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1. Re: Help with Boolean
3004 Nov 19, 2009 9:38 AM (in response to 801456)To check if both X and Y are true, use
Edited by: jverd on Nov 19, 2009 7:38 AMif (X && Y)

2. Re: Help with Boolean
843789 Nov 19, 2009 9:36 AM (in response to 801456)boolean okay(int a,int b,int c) { return 0<a && 0<b && 0<c && a<(b+c) && c<(a+b) && b<(a+c); }


4. Re: Help with Boolean
843789 Nov 19, 2009 9:37 AM (in response to 801456)alaaraulo wrote:
Use the AND operator:
and i suggested to write expressions like that to be compared , (a + b > c) , (a + c > b) , (b + c > a) how to write a boolea expression , and if the first expression true so the second one is false and the third one should be what ?
Each of your comparisons will be a boolean subexpression that will occupy condition1, 2 or 3.if ( (condition1) && (condition2) && (condition3) ) { //... }

5. Re: Help with Boolean
843789 Nov 19, 2009 9:39 AM (in response to 3004)jverd wrote:
So this is a valid triangle: (a=2,b=4,c=10000000)?alaaraulo wrote:
If any one of them is true, you don't care about the other ones.
and if the first expression true so the second one is false and the third one should be what ?
After all, a is less than 10000004! 
6. Re: Help with Boolean
3004 Nov 19, 2009 9:40 AM (in response to 843789)endasil wrote:
Yeah, sorry, not awake yet. I edited that reply out of existence, but not quickly enough.jverd wrote:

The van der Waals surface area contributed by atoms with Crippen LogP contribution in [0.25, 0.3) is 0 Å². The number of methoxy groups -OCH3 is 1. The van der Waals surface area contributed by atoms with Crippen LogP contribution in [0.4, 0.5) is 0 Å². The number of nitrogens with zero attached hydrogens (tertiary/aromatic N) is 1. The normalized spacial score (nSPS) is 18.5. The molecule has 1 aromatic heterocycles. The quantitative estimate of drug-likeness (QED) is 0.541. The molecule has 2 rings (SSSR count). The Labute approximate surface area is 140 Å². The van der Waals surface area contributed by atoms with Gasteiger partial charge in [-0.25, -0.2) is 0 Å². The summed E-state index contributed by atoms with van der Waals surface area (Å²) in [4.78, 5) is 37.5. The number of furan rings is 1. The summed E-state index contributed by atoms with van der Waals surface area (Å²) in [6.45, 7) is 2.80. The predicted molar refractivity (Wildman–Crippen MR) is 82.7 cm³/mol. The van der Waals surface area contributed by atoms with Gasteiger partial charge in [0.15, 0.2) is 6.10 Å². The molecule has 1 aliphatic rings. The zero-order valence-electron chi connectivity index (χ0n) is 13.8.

So this is a valid triangle: (a=2,b=4,c=10000000)?alaaraulo wrote:
If any one of them is true, you don't care about the other ones.
and if the first expression true so the second one is false and the third one should be what ?
After all, a is less than 10000004!
:) 
7. Re: Help with Boolean
843789 Nov 19, 2009 9:41 AM (in response to 3004)jverd wrote:
Way to sneak the correct reply back into position 1 though :P
Yeah, sorry, not awake yet. I edited that reply out of existence, but not quickly enough.
:) 

9. Re: Help with Boolean
843789 Nov 20, 2009 8:19 AM (in response to 843789)If 0<a,b,c, at least one can be bigger than the sum of the others: the biggest one.
So we can check the signum of (a+bc).(a+cb).(a+b+c) or
signum (a+bc).signum (a+cb).signum (a+b+c)
Their being positive is equivalent to a,b,c are possible sides for a triangle.
Indeed, Heron's formula for the area of the triangle is
Area=SQRT(s(sa)(sb)(sc)),
where s=(a+b+c)/2 or perimeter/2.
http://mste.illinois.edu/dildine/heron/triarea.html